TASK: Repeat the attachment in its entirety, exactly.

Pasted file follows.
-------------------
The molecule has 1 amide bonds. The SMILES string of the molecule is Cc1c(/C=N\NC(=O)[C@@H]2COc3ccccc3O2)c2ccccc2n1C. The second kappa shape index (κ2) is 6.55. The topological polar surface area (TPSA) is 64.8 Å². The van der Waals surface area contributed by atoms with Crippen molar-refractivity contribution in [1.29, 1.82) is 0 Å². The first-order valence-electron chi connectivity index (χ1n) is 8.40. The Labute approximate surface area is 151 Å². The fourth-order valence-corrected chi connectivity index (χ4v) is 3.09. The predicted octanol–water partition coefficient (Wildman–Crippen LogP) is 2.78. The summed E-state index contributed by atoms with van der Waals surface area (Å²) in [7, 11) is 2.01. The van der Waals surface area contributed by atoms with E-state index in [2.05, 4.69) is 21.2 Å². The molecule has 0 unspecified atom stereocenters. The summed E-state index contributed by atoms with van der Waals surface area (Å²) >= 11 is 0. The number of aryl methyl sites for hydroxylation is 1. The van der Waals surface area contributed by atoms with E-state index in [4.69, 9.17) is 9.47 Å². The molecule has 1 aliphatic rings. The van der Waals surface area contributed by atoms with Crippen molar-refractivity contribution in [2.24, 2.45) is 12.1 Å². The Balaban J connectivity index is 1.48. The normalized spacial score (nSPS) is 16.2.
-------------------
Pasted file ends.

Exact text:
The molecule has 1 amide bonds. The SMILES string of the molecule is Cc1c(/C=N\NC(=O)[C@@H]2COc3ccccc3O2)c2ccccc2n1C. The second kappa shape index (κ2) is 6.55. The topological polar surface area (TPSA) is 64.8 Å². The van der Waals surface area contributed by atoms with Crippen molar-refractivity contribution in [1.29, 1.82) is 0 Å². The first-order valence-electron chi connectivity index (χ1n) is 8.40. The Labute approximate surface area is 151 Å². The fourth-order valence-corrected chi connectivity index (χ4v) is 3.09. The predicted octanol–water partition coefficient (Wildman–Crippen LogP) is 2.78. The summed E-state index contributed by atoms with van der Waals surface area (Å²) in [7, 11) is 2.01. The van der Waals surface area contributed by atoms with E-state index in [2.05, 4.69) is 21.2 Å². The molecule has 0 unspecified atom stereocenters. The summed E-state index contributed by atoms with van der Waals surface area (Å²) >= 11 is 0. The number of aryl methyl sites for hydroxylation is 1. The van der Waals surface area contributed by atoms with E-state index in [4.69, 9.17) is 9.47 Å². The molecule has 1 aliphatic rings. The van der Waals surface area contributed by atoms with Crippen molar-refractivity contribution in [2.24, 2.45) is 12.1 Å². The Balaban J connectivity index is 1.48. The normalized spacial score (nSPS) is 16.2.